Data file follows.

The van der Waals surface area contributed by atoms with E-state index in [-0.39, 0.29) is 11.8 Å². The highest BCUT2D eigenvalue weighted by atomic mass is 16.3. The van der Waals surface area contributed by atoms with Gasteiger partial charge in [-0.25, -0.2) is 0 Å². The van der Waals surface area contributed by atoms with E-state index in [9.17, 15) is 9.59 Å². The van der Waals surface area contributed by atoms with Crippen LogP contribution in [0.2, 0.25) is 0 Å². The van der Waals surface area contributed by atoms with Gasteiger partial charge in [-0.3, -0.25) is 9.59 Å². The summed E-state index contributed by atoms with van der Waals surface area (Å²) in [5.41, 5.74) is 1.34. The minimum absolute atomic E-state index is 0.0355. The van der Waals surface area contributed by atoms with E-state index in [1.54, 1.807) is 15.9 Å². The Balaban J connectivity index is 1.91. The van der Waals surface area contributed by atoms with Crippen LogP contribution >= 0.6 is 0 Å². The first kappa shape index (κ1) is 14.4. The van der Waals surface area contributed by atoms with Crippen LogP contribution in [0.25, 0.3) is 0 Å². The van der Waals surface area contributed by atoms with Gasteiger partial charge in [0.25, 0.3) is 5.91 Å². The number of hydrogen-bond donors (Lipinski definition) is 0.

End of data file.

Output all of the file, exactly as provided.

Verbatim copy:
The van der Waals surface area contributed by atoms with E-state index in [-0.39, 0.29) is 11.8 Å². The highest BCUT2D eigenvalue weighted by atomic mass is 16.3. The van der Waals surface area contributed by atoms with Gasteiger partial charge in [-0.25, -0.2) is 0 Å². The van der Waals surface area contributed by atoms with E-state index in [9.17, 15) is 9.59 Å². The van der Waals surface area contributed by atoms with Crippen LogP contribution in [0.2, 0.25) is 0 Å². The van der Waals surface area contributed by atoms with Gasteiger partial charge in [-0.3, -0.25) is 9.59 Å². The summed E-state index contributed by atoms with van der Waals surface area (Å²) in [5.41, 5.74) is 1.34. The minimum absolute atomic E-state index is 0.0355. The van der Waals surface area contributed by atoms with E-state index in [1.54, 1.807) is 15.9 Å². The Balaban J connectivity index is 1.91. The van der Waals surface area contributed by atoms with Crippen LogP contribution >= 0.6 is 0 Å². The first kappa shape index (κ1) is 14.4. The van der Waals surface area contributed by atoms with Crippen LogP contribution in [0.25, 0.3) is 0 Å². The van der Waals surface area contributed by atoms with Gasteiger partial charge in [0.25, 0.3) is 5.91 Å². The number of hydrogen-bond donors (Lipinski definition) is 0.